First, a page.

In other words, you may be able to achieve this state of jhana without being able to identify having achieved 1st, 2nd, and 3rd jhanas. The mind just goes there, for all intents and purposes unbidden and quite to the amazement of the practitioner. It can be somewhat confusing for the practitioner, since his conceptions have been programmed to expect a recognition of the 1st, 2nd, and 3rd jhana levels before reaching the 4th. When this doesn't occur, it can be confusing to the practitioner. All I'm saying is, it is possible to experience this kind of jhana state without being able to recognize how you got there!

And while I can concur that achieving this stock definition of "jhana" can be and is very helpful in the effort to retrain the mind to be still and to follow the directions (intentions) given it without venturing off into distracted territory, it is also important to realize that this isn't the only definition of "jhana" that is being discussed in the suttas, and that the ability to "reflect, conceive and ponder over" is just as important if not more so than achieving the stock description definition. All this being said. . .

Even so, it still takes insight into one's own practice in order to recognize the experience of the stock description when it is occurring. So, to say that you will only become interested in performing "insight" AFTER you achieve "jhana" is a bit misspeaking if you understand that insight is not something substantial, but is a fluid process that occurs whenever it occurs, not only when WE want it to occur or think it should occur. It's happening all the time. Saying this, I just don't want you to become too rigid in your thinking or perception about this issue.

The kind of "insight" that you most likely meant to refer to is the insight into the truth of the Dhamma which helps set one free, which needs a heightened level of concentration ability in order to maintain the conceptual picture of what is happening during the process of confirming the truth of what was taught. All I'm saying is that insight comes in all kinds and sizes of packages, big and small, and that it comes whenever it comes whether we are ready to recognize it when it arrives or not.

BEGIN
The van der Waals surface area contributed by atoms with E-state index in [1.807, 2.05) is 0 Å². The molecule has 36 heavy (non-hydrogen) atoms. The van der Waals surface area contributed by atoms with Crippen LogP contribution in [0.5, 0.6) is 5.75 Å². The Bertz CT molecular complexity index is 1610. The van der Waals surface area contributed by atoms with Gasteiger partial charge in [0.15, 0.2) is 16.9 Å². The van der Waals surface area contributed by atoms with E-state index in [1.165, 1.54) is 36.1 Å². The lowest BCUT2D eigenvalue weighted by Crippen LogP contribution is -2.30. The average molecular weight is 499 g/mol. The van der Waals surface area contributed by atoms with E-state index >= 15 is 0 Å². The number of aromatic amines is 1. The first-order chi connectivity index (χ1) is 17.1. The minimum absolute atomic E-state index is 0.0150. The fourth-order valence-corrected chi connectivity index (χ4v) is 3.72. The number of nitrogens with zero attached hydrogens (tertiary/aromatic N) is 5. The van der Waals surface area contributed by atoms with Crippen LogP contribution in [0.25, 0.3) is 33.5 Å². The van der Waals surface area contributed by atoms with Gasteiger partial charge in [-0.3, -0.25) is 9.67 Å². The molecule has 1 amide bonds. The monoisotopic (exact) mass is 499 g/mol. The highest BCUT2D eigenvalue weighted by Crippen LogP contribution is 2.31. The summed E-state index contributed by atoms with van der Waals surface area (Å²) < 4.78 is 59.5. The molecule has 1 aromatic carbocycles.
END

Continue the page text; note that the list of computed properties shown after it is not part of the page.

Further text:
The question you originally asked ("What I need to know is[:] if more time is necessary to experience all the first 4 jhanas and have some degree of control over them.") has already been answered. As I stated before, it all depends upon the individual as to whether more or less time is necessary. You will have to make that determination YOURSELF (presumably), based on whatever insightful observations you are able to make at that time about your true condition.

The key factors here would seem to be, first, the ability to conceptualize just what the "stock description of jhana" is so that one has an idea of (a good conception of, preferably with some similar previous experience that one can identify with and use as a conceptual model to pursue) what one is attempting to accomplish, and, second, following instruction that will inevitably lead to accomplishing that goal.